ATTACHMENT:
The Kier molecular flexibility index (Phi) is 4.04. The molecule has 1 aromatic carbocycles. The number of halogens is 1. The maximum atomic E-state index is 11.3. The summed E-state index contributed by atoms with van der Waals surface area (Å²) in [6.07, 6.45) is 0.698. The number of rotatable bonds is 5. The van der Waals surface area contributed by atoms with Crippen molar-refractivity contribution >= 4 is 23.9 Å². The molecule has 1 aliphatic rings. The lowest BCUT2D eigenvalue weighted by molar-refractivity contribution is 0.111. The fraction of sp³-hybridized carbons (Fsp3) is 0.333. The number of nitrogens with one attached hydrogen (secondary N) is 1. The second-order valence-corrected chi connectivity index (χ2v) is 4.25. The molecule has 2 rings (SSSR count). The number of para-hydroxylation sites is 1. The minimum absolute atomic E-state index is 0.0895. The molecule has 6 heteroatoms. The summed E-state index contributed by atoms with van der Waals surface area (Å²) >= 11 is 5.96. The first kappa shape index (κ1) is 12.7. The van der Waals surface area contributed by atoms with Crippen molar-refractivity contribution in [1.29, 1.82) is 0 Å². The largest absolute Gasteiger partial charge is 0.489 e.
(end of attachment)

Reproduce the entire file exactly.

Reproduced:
The Kier molecular flexibility index (Phi) is 4.04. The molecule has 1 aromatic carbocycles. The number of halogens is 1. The maximum atomic E-state index is 11.3. The summed E-state index contributed by atoms with van der Waals surface area (Å²) in [6.07, 6.45) is 0.698. The number of rotatable bonds is 5. The van der Waals surface area contributed by atoms with Crippen molar-refractivity contribution >= 4 is 23.9 Å². The molecule has 1 aliphatic rings. The lowest BCUT2D eigenvalue weighted by molar-refractivity contribution is 0.111. The fraction of sp³-hybridized carbons (Fsp3) is 0.333. The number of nitrogens with one attached hydrogen (secondary N) is 1. The second-order valence-corrected chi connectivity index (χ2v) is 4.25. The molecule has 2 rings (SSSR count). The number of para-hydroxylation sites is 1. The minimum absolute atomic E-state index is 0.0895. The molecule has 6 heteroatoms. The summed E-state index contributed by atoms with van der Waals surface area (Å²) >= 11 is 5.96. The first kappa shape index (κ1) is 12.7. The van der Waals surface area contributed by atoms with Crippen molar-refractivity contribution in [1.29, 1.82) is 0 Å². The largest absolute Gasteiger partial charge is 0.489 e.